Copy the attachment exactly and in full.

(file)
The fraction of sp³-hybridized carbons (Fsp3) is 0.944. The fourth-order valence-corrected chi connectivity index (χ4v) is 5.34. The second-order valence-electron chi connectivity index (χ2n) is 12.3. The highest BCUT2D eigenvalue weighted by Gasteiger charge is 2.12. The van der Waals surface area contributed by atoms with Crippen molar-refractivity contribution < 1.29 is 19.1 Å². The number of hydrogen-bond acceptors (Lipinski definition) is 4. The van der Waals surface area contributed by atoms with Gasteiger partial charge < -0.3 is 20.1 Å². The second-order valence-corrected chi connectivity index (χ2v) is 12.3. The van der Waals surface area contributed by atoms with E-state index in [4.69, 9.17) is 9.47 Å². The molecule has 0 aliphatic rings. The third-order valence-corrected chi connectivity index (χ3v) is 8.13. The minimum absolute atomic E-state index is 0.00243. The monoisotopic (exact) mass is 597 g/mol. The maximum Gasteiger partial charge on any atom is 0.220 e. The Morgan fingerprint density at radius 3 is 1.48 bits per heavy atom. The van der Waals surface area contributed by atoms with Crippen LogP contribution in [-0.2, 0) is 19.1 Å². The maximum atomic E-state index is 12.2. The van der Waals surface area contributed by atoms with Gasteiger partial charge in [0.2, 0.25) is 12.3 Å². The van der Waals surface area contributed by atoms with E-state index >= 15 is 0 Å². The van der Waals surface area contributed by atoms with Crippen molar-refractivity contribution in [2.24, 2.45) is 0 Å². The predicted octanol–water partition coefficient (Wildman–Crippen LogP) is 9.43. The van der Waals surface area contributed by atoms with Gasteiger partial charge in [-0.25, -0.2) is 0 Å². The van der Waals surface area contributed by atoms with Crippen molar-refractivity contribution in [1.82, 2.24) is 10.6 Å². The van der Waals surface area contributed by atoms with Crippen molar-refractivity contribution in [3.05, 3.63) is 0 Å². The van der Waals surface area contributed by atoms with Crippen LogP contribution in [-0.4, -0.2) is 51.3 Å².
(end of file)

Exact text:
The fraction of sp³-hybridized carbons (Fsp3) is 0.944. The fourth-order valence-corrected chi connectivity index (χ4v) is 5.34. The second-order valence-electron chi connectivity index (χ2n) is 12.3. The highest BCUT2D eigenvalue weighted by Gasteiger charge is 2.12. The van der Waals surface area contributed by atoms with Crippen molar-refractivity contribution < 1.29 is 19.1 Å². The number of hydrogen-bond acceptors (Lipinski definition) is 4. The van der Waals surface area contributed by atoms with Gasteiger partial charge < -0.3 is 20.1 Å². The second-order valence-corrected chi connectivity index (χ2v) is 12.3. The van der Waals surface area contributed by atoms with E-state index in [4.69, 9.17) is 9.47 Å². The molecule has 0 aliphatic rings. The third-order valence-corrected chi connectivity index (χ3v) is 8.13. The minimum absolute atomic E-state index is 0.00243. The monoisotopic (exact) mass is 597 g/mol. The maximum Gasteiger partial charge on any atom is 0.220 e. The Morgan fingerprint density at radius 3 is 1.48 bits per heavy atom. The van der Waals surface area contributed by atoms with Crippen LogP contribution in [-0.2, 0) is 19.1 Å². The maximum atomic E-state index is 12.2. The van der Waals surface area contributed by atoms with Gasteiger partial charge in [0.2, 0.25) is 12.3 Å². The van der Waals surface area contributed by atoms with E-state index >= 15 is 0 Å². The van der Waals surface area contributed by atoms with Crippen molar-refractivity contribution in [2.24, 2.45) is 0 Å². The predicted octanol–water partition coefficient (Wildman–Crippen LogP) is 9.43. The van der Waals surface area contributed by atoms with Gasteiger partial charge in [-0.25, -0.2) is 0 Å². The van der Waals surface area contributed by atoms with Crippen molar-refractivity contribution in [1.82, 2.24) is 10.6 Å². The van der Waals surface area contributed by atoms with Crippen molar-refractivity contribution in [3.05, 3.63) is 0 Å². The van der Waals surface area contributed by atoms with Crippen LogP contribution in [-0.4, -0.2) is 51.3 Å².